I read some things, and DNF’d some others, that I feel like writing about! Let’s get to it.
Anhedonia was a major symptom of my depression, and I am still working on enjoying the things I used to (yes, that does sound like a contradiction in terms, and no, the pandemic doesn’t make it easier). And now, unmarried, children grown if not flown, and sadly newly dogless, I have so much more space in my life to do what I enjoy, to explore new things to enjoy. It’s surprisingly hard to figure out what I want to do and try–it’s been so long since I asked myself what I like.
Recently, I came across this podcast conversation between Arthur C. Brooks and Lori Gottlieb (whose book on therapy I enjoyed) on how to figure out what you enjoy, and found it helpful. Looking for more along those lines, I spotted Catherine Price’s The Power of Fun: How to Feel Alive Again at my library. Sadly, this was a DNF. There’s nothing wrong with it, really, but I can’t stand the kind of self-help where the author feels the need to create special terms that sound like they should have a trademark symbol when normal words and dictionary definitions would do. And this is that kind of book. Going through an elaborate process of journaling about True FunTM (yes, she does use that, capitalized, though I added the TM) did not sound, well, fun. I did get some good ideas about what kinds of experiences to look for, though.
Price’s previous book was on breaking up with your phone, and that carried over into this one, as she feels the fake fun we have on our distracting devices gets in the way of having real fun, which typically involves being present with others. That resonated with me, so next I turned to Johann Hari’s new book, Stolen Focus. I started the audiobook, and it wasn’t terrible or anything, but it was taking so long to get to the actual information, and then I saw Hari did an episode of Ezra Klein’s podcast and figured that was as much as I wanted to know about the book’s ideas. (No doubt it’s some kind of deadly English teacher sin to listen to the podcast instead of reading the book).
Even though I didn’t read these books, the fact that I was drawn to them showed me where I want to go next in my healing. I’d just rather get on with focusing and finding fun than read the books–which in itself suggests I’ve made some progress in healing.
I enjoyed The Maid, a debut mystery by Nita Prose, while reading it, but in retrospect feel more uncomfortable about it. Prose mixes a cozy mystery vibe (the hotel setting, amateur sleuths, a sweet romance, and protagonist Molly’s old-fashioned manners and way of speaking) with the anything-but-cozy issues underlying the crime (I don’t want to spoil these, but they could be the stuff of a dark thriller). This is an interesting challenge to genre conventions, and one I wasn’t really expecting from what I had read about it. But the coziness can end up minimizing the serious issues, suggesting things like undocumented immigration can be easily fixed if everyone is just nice and maybe bends the rules a little in a good cause. Thrillers can also trivialize issues they depict, but at least they convey the horror. Here, a lot of that was flattened out.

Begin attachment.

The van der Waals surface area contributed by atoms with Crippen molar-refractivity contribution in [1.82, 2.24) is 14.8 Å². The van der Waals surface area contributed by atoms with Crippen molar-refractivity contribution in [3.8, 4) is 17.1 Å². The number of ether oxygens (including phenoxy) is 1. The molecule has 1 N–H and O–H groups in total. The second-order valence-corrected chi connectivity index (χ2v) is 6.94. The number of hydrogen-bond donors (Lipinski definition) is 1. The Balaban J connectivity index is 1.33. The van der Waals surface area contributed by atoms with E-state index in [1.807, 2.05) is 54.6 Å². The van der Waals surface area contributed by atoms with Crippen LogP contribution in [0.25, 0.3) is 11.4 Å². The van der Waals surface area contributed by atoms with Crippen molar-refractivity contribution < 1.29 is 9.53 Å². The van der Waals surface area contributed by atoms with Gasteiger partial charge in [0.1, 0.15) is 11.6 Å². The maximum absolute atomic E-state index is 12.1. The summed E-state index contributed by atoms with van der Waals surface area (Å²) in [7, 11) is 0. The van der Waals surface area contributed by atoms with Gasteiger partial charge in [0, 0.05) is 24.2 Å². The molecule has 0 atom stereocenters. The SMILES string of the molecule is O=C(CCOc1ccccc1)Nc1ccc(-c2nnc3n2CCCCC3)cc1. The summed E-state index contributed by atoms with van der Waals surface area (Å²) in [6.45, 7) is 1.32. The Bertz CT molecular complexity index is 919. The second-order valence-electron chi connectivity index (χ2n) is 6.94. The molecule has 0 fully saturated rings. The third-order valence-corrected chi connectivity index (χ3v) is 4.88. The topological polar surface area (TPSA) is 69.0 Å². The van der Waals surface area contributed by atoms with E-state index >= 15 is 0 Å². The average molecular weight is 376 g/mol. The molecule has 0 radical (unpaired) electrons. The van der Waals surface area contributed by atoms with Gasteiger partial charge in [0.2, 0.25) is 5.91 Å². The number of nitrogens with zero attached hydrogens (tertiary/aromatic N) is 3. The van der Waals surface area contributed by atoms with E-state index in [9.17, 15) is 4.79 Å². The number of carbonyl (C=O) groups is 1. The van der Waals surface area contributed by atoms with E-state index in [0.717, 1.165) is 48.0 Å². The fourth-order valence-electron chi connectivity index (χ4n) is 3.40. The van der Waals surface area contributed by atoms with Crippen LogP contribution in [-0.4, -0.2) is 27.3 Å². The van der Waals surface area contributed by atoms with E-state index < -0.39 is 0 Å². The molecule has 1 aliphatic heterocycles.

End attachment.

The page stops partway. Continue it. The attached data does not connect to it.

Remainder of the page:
And then there is Molly herself, who is clearly meant to be neurodivergent. She is very observant of details, but has difficulty interpreting social cues. Molly loves her job as a hotel maid because she has a passion for order and because the rules of behavior for staff are clearly defined. I liked that part of her and it made sense, though I can’t speak to how an autistic person would feel about it–I thought the author treated both Molly and her work, so often disregarded, with respect, though again, the book’s coziness downplayed to some extent the difficulty of this type of work. It was Molly’s position as a maid, invisible to the hotel guests but seeing their intimate lives, that first interested me in the book.
But Molly is also portrayed inconsistently–sometimes she does seem to read people well–and as incredibly naive. She’s 25, but it seems at times like she hasn’t managed to learn any understanding of contemporary social situations, although that changes over the course of the book. Part of that naivete could be chalked up to being raised by her (recently deceased) Gran, who based on Molly’s memories seemed to have been teleported in from a Golden Age British mystery rather than being believable as a contemporary 70-something woman. But I also felt at times as if Prose used Molly’s naivite and neurodivergence as both a plot convenience and a “quirk” to set the book apart, and when the book made me feel that way, the portrayal seemed offensive.
I’m teaching The Break by Katharena Vermette right now. It’s a wonderful book that I loved and admired even more after teaching it last semester. I wrote about that for Dorian as part of his marvelous Year in Reading series.
I listened to Xe Sands reading Dara Horn’s People Love Dead Jews, a provocative collection of essays on how people (meaning mostly North American Christians, I think) love dead Jews whose stories can be used to uplift us (aww, Anne Frank never lost her faith in human goodness). I learned a lot from this, especially where it challenged me most.
I just started Origin: A Genetic History of the Americas by Jennifer Raff, after reading a full-on rave review. Raff discusses recent findings that challenge the idea that humans first arrived in the Americas via a land bridge across the Bering Sea, about 10,000 years ago. In fact, as reflected in some oral traditions, they (we?) have been here much longer. I’m not far in but so far it lives up to the billing, especially in being an excellent example of how to integrate cutting-edge science with Indigenous ways of knowing to find a deeper understanding. Now, if I can just get myself to focus on enjoying it. . . .